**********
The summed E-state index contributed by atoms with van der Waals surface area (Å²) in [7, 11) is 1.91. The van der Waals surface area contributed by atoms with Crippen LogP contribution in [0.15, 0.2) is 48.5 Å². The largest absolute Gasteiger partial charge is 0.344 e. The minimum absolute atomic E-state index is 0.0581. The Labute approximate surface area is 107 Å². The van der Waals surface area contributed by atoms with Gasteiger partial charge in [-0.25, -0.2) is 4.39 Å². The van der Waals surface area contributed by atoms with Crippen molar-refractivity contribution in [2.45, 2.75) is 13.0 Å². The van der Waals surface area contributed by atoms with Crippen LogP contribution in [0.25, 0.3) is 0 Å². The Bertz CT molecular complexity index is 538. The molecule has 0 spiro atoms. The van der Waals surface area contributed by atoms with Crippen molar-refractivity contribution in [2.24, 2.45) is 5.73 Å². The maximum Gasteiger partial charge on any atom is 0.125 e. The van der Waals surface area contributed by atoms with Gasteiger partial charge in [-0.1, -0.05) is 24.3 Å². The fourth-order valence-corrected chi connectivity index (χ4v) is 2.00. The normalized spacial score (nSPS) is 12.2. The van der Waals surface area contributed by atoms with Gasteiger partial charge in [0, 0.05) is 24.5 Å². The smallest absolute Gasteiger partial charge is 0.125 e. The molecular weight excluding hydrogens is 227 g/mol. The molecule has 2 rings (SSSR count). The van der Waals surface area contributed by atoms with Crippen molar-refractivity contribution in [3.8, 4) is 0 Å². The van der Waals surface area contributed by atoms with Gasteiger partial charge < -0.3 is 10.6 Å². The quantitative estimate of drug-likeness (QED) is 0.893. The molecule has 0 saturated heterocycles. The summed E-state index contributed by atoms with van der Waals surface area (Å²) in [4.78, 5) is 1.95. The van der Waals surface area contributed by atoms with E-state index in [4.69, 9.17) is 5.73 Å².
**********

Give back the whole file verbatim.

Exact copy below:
The summed E-state index contributed by atoms with van der Waals surface area (Å²) in [7, 11) is 1.91. The van der Waals surface area contributed by atoms with Crippen LogP contribution in [0.15, 0.2) is 48.5 Å². The largest absolute Gasteiger partial charge is 0.344 e. The minimum absolute atomic E-state index is 0.0581. The Labute approximate surface area is 107 Å². The van der Waals surface area contributed by atoms with Gasteiger partial charge in [-0.25, -0.2) is 4.39 Å². The van der Waals surface area contributed by atoms with Crippen molar-refractivity contribution in [2.45, 2.75) is 13.0 Å². The van der Waals surface area contributed by atoms with Crippen LogP contribution in [0.25, 0.3) is 0 Å². The Bertz CT molecular complexity index is 538. The molecule has 0 spiro atoms. The van der Waals surface area contributed by atoms with Crippen molar-refractivity contribution in [2.24, 2.45) is 5.73 Å². The maximum Gasteiger partial charge on any atom is 0.125 e. The van der Waals surface area contributed by atoms with Gasteiger partial charge in [-0.1, -0.05) is 24.3 Å². The fourth-order valence-corrected chi connectivity index (χ4v) is 2.00. The normalized spacial score (nSPS) is 12.2. The van der Waals surface area contributed by atoms with Gasteiger partial charge in [0, 0.05) is 24.5 Å². The smallest absolute Gasteiger partial charge is 0.125 e. The molecular weight excluding hydrogens is 227 g/mol. The molecule has 2 rings (SSSR count). The van der Waals surface area contributed by atoms with Crippen molar-refractivity contribution in [3.8, 4) is 0 Å². The van der Waals surface area contributed by atoms with Gasteiger partial charge < -0.3 is 10.6 Å². The quantitative estimate of drug-likeness (QED) is 0.893. The molecule has 0 saturated heterocycles. The summed E-state index contributed by atoms with van der Waals surface area (Å²) in [4.78, 5) is 1.95. The van der Waals surface area contributed by atoms with E-state index in [4.69, 9.17) is 5.73 Å².